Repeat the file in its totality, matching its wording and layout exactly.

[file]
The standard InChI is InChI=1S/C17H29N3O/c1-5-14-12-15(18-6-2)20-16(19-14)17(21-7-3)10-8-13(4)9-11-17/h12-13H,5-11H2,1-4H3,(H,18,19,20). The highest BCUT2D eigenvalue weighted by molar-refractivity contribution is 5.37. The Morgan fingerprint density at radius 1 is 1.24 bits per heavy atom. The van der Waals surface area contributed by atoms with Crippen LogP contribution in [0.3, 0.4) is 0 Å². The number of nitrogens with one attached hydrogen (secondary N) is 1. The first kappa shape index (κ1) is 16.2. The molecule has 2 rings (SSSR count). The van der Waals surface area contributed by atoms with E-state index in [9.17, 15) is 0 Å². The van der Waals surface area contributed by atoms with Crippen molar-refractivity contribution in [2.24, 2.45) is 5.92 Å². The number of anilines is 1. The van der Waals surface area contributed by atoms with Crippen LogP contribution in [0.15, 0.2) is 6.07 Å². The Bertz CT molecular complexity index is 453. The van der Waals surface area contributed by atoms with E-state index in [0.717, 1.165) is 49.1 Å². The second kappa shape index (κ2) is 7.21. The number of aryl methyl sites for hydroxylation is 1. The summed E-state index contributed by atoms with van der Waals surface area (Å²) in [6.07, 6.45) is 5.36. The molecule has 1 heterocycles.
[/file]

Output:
The standard InChI is InChI=1S/C17H29N3O/c1-5-14-12-15(18-6-2)20-16(19-14)17(21-7-3)10-8-13(4)9-11-17/h12-13H,5-11H2,1-4H3,(H,18,19,20). The highest BCUT2D eigenvalue weighted by molar-refractivity contribution is 5.37. The Morgan fingerprint density at radius 1 is 1.24 bits per heavy atom. The van der Waals surface area contributed by atoms with Crippen LogP contribution in [0.3, 0.4) is 0 Å². The number of nitrogens with one attached hydrogen (secondary N) is 1. The first kappa shape index (κ1) is 16.2. The molecule has 2 rings (SSSR count). The van der Waals surface area contributed by atoms with E-state index in [9.17, 15) is 0 Å². The van der Waals surface area contributed by atoms with Crippen molar-refractivity contribution in [2.24, 2.45) is 5.92 Å². The number of anilines is 1. The van der Waals surface area contributed by atoms with Crippen LogP contribution in [0.15, 0.2) is 6.07 Å². The Bertz CT molecular complexity index is 453. The van der Waals surface area contributed by atoms with E-state index in [0.717, 1.165) is 49.1 Å². The second kappa shape index (κ2) is 7.21. The number of aryl methyl sites for hydroxylation is 1. The summed E-state index contributed by atoms with van der Waals surface area (Å²) in [6.07, 6.45) is 5.36. The molecule has 1 heterocycles.